Webcam object tracking theory
|I'm going to make this short and sweet. This is a
basic concept to get you going, and from there you can expand upon the
idea in any way you wish.
Start out with 4 variables, x, y, theda, and scale. (rename them however makes sense to you)
For this example, make an array of 54 "points" that each have their own px, py, and pvalue variables. These will branch out from the x and y as 3 rings of dots. The image shows how the first 6 points equally space themselves out at a radius of 1/3 the scale variable's amount. The next 18 are at 2/3 scale and the rest are at scale. The theda variable rotates the points around the central x,y location (spins the whole thing).
If you're not sure how to spiral the points out, this code would work for the first 6 ponits. The tempa and tempb represents the coordinates on the overall image where the dot would be based on the x,y center.
For z = 1 To 6
Grab your first webcam frame.
Loop through each point and record the pixel color information into the pvalue of each point. In the picture on the right, the points would be filled with a bunch of dark browns and gray from the briefcase's glare.
Grab the next webcam frame.
Since the stuff on camera isn't flying past at 100mph, you can assume it has only traveled SO far between frames. (Adjust and improve all this later, remember this is just to get you up and running) Run a series of loops that will take your x, y, theda, and scale values through a reasonable amount of change. Lets say you assume the object can't have traveled farther than 50 pixels in any direction. We also assume it probably didn't rotate more than 20 degrees and could have only gone about 50% bigger or smaller in scale. You might loop it as follows...
Now for the "do stuff" part inside the loop...
We need 6 variables. Score, best-score, best-x, best-y, best-theda, best-scale.
Position, rotate, and scale your points using the variables you are looping. Gather color data from the pixels the points hover over. Rather than storing it in the pvalue variables, we will use this to calculate an overall score. For each point, we will add to the score depending on how far off the current color is compared to the one stored in the pvalue.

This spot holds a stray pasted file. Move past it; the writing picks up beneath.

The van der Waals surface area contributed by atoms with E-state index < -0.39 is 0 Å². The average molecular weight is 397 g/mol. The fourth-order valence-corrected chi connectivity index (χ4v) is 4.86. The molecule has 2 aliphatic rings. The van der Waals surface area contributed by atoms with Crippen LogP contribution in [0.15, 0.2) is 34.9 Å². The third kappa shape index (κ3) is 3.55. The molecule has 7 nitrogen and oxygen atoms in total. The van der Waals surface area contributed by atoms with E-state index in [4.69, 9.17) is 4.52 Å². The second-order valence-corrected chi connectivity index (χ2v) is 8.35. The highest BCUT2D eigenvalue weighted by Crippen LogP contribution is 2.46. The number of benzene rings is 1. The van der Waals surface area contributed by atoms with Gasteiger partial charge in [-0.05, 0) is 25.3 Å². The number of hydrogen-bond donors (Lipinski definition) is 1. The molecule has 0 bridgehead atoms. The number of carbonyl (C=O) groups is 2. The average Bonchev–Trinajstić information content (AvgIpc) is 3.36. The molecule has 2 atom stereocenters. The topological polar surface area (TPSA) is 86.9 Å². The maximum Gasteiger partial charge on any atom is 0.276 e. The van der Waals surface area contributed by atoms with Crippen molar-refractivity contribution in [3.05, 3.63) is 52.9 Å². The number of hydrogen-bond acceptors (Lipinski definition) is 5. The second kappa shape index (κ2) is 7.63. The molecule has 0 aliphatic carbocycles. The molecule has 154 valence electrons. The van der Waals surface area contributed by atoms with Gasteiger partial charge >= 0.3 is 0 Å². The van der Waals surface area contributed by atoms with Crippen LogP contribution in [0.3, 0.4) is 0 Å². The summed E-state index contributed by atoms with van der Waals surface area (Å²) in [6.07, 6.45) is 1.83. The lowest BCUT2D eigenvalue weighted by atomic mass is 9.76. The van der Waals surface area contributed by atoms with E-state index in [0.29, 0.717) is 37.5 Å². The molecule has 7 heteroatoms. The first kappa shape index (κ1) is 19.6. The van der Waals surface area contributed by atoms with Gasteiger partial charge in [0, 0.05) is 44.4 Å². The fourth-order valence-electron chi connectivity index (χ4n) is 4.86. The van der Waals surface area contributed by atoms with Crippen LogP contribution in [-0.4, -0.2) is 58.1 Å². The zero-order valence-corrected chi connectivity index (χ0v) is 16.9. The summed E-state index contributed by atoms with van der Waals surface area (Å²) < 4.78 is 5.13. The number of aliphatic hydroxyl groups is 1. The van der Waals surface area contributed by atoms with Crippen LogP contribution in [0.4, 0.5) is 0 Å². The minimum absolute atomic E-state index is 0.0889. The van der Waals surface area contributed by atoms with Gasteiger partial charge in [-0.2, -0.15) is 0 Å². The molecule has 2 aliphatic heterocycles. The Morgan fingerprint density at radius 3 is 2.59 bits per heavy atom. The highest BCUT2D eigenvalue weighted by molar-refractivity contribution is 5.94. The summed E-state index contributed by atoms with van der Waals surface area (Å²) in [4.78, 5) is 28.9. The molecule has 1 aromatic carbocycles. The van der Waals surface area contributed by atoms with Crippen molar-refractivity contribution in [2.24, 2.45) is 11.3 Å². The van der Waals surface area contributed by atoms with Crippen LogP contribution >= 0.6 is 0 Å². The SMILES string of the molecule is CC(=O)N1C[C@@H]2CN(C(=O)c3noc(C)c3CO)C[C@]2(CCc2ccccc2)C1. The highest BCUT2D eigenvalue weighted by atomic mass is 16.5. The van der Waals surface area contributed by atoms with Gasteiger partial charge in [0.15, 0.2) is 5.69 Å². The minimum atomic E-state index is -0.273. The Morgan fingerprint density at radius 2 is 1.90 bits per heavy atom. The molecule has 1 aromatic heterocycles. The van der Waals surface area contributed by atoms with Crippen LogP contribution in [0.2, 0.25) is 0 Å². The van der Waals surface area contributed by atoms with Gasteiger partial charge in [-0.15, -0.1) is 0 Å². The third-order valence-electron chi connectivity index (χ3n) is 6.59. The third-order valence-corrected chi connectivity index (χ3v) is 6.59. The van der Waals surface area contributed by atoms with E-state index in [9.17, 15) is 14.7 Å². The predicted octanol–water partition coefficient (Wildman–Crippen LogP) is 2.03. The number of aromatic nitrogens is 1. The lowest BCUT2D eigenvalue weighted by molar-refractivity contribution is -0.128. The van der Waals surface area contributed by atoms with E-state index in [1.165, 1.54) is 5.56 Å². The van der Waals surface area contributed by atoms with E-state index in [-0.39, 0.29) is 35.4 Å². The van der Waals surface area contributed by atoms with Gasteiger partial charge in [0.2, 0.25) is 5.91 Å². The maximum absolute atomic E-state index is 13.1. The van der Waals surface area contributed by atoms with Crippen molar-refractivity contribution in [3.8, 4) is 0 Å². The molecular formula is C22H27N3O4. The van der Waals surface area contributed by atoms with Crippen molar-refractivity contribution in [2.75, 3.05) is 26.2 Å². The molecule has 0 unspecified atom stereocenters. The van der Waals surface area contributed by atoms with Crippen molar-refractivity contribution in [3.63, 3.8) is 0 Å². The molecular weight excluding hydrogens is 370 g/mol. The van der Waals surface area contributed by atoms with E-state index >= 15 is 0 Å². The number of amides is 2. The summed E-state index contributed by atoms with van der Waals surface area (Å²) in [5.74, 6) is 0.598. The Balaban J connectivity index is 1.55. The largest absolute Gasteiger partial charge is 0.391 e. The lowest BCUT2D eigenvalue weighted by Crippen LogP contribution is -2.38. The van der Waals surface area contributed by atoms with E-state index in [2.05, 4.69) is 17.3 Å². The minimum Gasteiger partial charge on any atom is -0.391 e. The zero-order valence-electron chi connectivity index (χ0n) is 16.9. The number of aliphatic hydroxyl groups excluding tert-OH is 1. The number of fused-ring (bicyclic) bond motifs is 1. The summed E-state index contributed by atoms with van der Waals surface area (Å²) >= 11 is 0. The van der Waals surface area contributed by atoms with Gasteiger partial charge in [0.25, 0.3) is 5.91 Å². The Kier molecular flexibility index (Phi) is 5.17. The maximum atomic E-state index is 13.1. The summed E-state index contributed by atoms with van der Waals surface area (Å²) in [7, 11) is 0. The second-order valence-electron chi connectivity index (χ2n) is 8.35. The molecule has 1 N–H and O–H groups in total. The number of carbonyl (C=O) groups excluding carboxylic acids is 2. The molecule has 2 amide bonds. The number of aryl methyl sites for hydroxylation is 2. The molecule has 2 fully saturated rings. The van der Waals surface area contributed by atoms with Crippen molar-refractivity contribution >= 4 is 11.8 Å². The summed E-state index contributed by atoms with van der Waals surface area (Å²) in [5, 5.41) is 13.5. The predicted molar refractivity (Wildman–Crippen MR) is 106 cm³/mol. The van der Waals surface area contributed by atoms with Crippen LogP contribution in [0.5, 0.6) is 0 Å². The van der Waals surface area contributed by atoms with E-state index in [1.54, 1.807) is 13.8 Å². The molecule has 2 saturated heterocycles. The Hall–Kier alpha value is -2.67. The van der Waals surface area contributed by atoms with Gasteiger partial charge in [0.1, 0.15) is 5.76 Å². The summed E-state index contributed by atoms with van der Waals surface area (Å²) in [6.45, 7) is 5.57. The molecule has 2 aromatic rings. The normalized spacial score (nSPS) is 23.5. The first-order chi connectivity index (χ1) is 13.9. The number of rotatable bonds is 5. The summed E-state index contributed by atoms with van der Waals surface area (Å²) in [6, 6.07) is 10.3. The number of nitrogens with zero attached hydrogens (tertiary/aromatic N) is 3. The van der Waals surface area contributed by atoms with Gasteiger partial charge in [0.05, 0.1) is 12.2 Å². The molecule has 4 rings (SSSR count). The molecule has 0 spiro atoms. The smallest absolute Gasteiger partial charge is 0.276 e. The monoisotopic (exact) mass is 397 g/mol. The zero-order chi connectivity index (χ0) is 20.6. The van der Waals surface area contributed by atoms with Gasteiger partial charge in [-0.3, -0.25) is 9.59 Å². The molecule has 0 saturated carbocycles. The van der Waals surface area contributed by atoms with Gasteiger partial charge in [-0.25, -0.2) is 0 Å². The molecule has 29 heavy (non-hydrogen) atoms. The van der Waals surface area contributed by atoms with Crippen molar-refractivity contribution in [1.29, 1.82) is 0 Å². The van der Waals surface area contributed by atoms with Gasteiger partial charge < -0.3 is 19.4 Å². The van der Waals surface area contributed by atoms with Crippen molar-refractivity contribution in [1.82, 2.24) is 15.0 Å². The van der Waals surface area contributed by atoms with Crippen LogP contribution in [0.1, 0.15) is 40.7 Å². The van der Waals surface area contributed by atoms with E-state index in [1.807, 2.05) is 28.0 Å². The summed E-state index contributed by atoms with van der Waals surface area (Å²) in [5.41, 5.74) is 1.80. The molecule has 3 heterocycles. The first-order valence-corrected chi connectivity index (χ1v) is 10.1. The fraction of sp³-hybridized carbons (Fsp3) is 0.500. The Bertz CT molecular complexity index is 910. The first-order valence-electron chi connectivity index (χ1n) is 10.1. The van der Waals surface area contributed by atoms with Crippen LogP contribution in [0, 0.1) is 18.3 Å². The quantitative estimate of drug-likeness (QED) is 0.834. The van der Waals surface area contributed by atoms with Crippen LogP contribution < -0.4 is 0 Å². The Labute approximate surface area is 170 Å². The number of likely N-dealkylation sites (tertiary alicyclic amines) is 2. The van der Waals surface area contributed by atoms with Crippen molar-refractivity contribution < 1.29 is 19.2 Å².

If you don't know how to split up the RGB colors, here is how using only math and no language specific code (to my knowledge):
temp = pixel color(x,y)
At this point, rr = red 0-255, gg = green 0-255, b = blue 0-255, and i = black and white data 0-255.
Use whatever method for scoring you feel is best, but to get you started it could be as simple as this (assume originalXX is the color stored in pvalue):
score = score + abs(rr-originalrr) 'difference in
Once all of the 54 points are done, we check to see if the current score is less than the best-score value. If not, just ignore it and keep going with the next combination of variables in the loop. If score is less than best-score do the following:
best-x = x
That's it for the "do stuff" section. At the end of the nested loops you end up with all those "best" variables which represent the location, angle, and scale that best matched the points on the previous camera frame. If your best-score is low enough, set your main variables to be equal to your "best" versions:
x = best-x
Decide in advance some best-score value that is just too high to be acceptable. This would mean something blocked your target so there wasn't any good match to find. When this happens, switch over to a search mode and start using past examples to find it again (more on this on the next line).
Now use these values to run through the 54 points again, but this time store the color data into the pvalue variables again. This new position/rotation/scale is now your new standard to go by. (When expanding upon this on your own, you'll want to store away this "standard" if it is unique enough from other examples you've stored. This allows the object to be found again if it gets lost behind something else by searching for past examples of the target.)
This is a good time to draw cool moving lines/dots on the picture so you can see how it tracked the target. Save the image somewhere so you can later upload your output video with a cool shout-out to your new pal Aprone! : )
Grab the next webcam frame... and start over with your nested loops again. You're set!